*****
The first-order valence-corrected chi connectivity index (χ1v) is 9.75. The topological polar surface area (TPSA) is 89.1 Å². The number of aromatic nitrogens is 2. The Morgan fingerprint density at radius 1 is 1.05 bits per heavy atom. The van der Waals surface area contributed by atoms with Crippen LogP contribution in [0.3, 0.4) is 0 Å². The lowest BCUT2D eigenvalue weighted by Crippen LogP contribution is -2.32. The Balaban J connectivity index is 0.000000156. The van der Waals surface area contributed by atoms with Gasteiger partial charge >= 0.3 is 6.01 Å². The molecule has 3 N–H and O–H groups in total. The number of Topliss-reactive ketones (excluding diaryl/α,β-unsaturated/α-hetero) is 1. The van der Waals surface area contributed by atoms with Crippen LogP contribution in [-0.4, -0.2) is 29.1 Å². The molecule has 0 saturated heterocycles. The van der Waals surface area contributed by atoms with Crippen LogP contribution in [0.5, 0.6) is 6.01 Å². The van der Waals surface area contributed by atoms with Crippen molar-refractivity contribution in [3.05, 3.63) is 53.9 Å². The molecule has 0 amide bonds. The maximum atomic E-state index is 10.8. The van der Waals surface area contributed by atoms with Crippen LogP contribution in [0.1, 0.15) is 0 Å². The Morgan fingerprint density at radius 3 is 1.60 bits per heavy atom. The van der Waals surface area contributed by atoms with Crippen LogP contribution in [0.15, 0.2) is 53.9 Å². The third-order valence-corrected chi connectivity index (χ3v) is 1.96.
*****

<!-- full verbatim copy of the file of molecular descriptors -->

The first-order valence-corrected chi connectivity index (χ1v) is 9.75. The topological polar surface area (TPSA) is 89.1 Å². The number of aromatic nitrogens is 2. The Morgan fingerprint density at radius 1 is 1.05 bits per heavy atom. The van der Waals surface area contributed by atoms with Crippen LogP contribution in [0.3, 0.4) is 0 Å². The lowest BCUT2D eigenvalue weighted by Crippen LogP contribution is -2.32. The Balaban J connectivity index is 0.000000156. The van der Waals surface area contributed by atoms with Gasteiger partial charge >= 0.3 is 6.01 Å². The molecule has 3 N–H and O–H groups in total. The number of Topliss-reactive ketones (excluding diaryl/α,β-unsaturated/α-hetero) is 1. The van der Waals surface area contributed by atoms with Crippen LogP contribution in [-0.4, -0.2) is 29.1 Å². The molecule has 0 saturated heterocycles. The van der Waals surface area contributed by atoms with Crippen LogP contribution in [0.5, 0.6) is 6.01 Å². The van der Waals surface area contributed by atoms with Crippen molar-refractivity contribution in [3.05, 3.63) is 53.9 Å². The molecule has 0 amide bonds. The maximum atomic E-state index is 10.8. The van der Waals surface area contributed by atoms with Crippen LogP contribution in [0.1, 0.15) is 0 Å². The Morgan fingerprint density at radius 3 is 1.60 bits per heavy atom. The van der Waals surface area contributed by atoms with Crippen LogP contribution in [0.15, 0.2) is 53.9 Å². The third-order valence-corrected chi connectivity index (χ3v) is 1.96.